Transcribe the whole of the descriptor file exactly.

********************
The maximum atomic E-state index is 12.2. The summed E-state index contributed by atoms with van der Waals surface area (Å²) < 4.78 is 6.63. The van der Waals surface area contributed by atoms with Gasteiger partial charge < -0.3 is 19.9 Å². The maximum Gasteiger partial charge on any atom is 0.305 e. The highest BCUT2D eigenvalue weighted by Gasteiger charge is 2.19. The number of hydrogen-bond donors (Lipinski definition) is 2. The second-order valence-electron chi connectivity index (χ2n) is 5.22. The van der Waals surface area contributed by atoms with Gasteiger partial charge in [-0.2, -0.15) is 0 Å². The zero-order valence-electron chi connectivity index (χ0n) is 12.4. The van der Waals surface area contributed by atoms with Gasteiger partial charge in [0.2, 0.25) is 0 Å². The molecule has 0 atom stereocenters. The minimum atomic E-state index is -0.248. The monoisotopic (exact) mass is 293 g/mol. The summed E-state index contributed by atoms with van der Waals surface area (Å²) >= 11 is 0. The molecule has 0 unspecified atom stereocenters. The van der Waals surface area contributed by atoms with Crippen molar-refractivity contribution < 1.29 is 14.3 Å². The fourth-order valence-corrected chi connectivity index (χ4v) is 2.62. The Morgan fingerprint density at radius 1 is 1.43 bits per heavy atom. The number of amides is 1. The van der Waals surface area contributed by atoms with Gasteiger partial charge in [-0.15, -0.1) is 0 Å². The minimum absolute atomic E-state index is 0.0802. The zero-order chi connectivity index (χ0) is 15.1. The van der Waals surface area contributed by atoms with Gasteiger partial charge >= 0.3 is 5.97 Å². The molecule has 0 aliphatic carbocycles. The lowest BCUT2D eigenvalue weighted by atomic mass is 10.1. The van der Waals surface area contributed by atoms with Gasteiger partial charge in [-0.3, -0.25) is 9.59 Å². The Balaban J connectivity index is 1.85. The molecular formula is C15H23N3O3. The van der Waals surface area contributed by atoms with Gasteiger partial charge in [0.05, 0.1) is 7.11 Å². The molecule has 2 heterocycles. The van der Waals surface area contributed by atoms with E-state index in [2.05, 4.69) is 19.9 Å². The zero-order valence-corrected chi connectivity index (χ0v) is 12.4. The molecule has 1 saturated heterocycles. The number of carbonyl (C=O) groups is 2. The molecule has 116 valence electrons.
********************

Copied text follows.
The maximum atomic E-state index is 12.2. The summed E-state index contributed by atoms with van der Waals surface area (Å²) < 4.78 is 6.63. The van der Waals surface area contributed by atoms with Gasteiger partial charge < -0.3 is 19.9 Å². The maximum Gasteiger partial charge on any atom is 0.305 e. The highest BCUT2D eigenvalue weighted by Gasteiger charge is 2.19. The number of hydrogen-bond donors (Lipinski definition) is 2. The second-order valence-electron chi connectivity index (χ2n) is 5.22. The van der Waals surface area contributed by atoms with Gasteiger partial charge in [-0.2, -0.15) is 0 Å². The zero-order valence-electron chi connectivity index (χ0n) is 12.4. The van der Waals surface area contributed by atoms with Gasteiger partial charge in [0.2, 0.25) is 0 Å². The molecule has 0 atom stereocenters. The minimum atomic E-state index is -0.248. The monoisotopic (exact) mass is 293 g/mol. The summed E-state index contributed by atoms with van der Waals surface area (Å²) >= 11 is 0. The molecule has 0 unspecified atom stereocenters. The van der Waals surface area contributed by atoms with Crippen molar-refractivity contribution < 1.29 is 14.3 Å². The fourth-order valence-corrected chi connectivity index (χ4v) is 2.62. The Morgan fingerprint density at radius 1 is 1.43 bits per heavy atom. The number of amides is 1. The van der Waals surface area contributed by atoms with Gasteiger partial charge in [-0.15, -0.1) is 0 Å². The minimum absolute atomic E-state index is 0.0802. The zero-order chi connectivity index (χ0) is 15.1. The van der Waals surface area contributed by atoms with Gasteiger partial charge >= 0.3 is 5.97 Å². The molecule has 0 aliphatic carbocycles. The lowest BCUT2D eigenvalue weighted by atomic mass is 10.1. The van der Waals surface area contributed by atoms with Gasteiger partial charge in [-0.3, -0.25) is 9.59 Å². The Balaban J connectivity index is 1.85. The molecular formula is C15H23N3O3. The van der Waals surface area contributed by atoms with Gasteiger partial charge in [0.05, 0.1) is 7.11 Å². The molecule has 2 heterocycles. The van der Waals surface area contributed by atoms with E-state index in [2.05, 4.69) is 19.9 Å². The zero-order valence-corrected chi connectivity index (χ0v) is 12.4. The molecule has 1 saturated heterocycles. The number of carbonyl (C=O) groups is 2. The molecule has 116 valence electrons.